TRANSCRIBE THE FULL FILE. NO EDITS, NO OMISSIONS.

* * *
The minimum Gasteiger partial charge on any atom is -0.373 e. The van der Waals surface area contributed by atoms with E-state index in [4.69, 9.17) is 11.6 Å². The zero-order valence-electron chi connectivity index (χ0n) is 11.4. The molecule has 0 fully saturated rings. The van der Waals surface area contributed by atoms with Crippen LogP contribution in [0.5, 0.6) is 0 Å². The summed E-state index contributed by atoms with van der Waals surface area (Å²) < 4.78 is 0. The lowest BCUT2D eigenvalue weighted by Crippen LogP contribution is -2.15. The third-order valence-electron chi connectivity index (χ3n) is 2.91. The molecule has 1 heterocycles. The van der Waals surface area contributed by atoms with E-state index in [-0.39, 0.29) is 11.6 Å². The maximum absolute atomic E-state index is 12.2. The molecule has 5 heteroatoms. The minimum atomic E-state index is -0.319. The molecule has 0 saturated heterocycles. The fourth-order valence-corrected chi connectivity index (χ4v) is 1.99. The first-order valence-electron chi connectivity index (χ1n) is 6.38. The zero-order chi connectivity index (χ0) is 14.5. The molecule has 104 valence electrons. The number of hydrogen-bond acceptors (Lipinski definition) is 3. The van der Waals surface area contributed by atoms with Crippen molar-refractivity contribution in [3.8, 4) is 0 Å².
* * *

The minimum Gasteiger partial charge on any atom is -0.373 e. The van der Waals surface area contributed by atoms with E-state index in [4.69, 9.17) is 11.6 Å². The zero-order valence-electron chi connectivity index (χ0n) is 11.4. The molecule has 0 fully saturated rings. The van der Waals surface area contributed by atoms with Crippen LogP contribution in [0.5, 0.6) is 0 Å². The summed E-state index contributed by atoms with van der Waals surface area (Å²) < 4.78 is 0. The lowest BCUT2D eigenvalue weighted by Crippen LogP contribution is -2.15. The third-order valence-electron chi connectivity index (χ3n) is 2.91. The molecule has 1 heterocycles. The van der Waals surface area contributed by atoms with E-state index in [-0.39, 0.29) is 11.6 Å². The maximum absolute atomic E-state index is 12.2. The molecule has 5 heteroatoms. The minimum atomic E-state index is -0.319. The molecule has 0 saturated heterocycles. The fourth-order valence-corrected chi connectivity index (χ4v) is 1.99. The first-order valence-electron chi connectivity index (χ1n) is 6.38. The zero-order chi connectivity index (χ0) is 14.5. The molecule has 104 valence electrons. The number of hydrogen-bond acceptors (Lipinski definition) is 3. The van der Waals surface area contributed by atoms with Crippen molar-refractivity contribution in [3.8, 4) is 0 Å².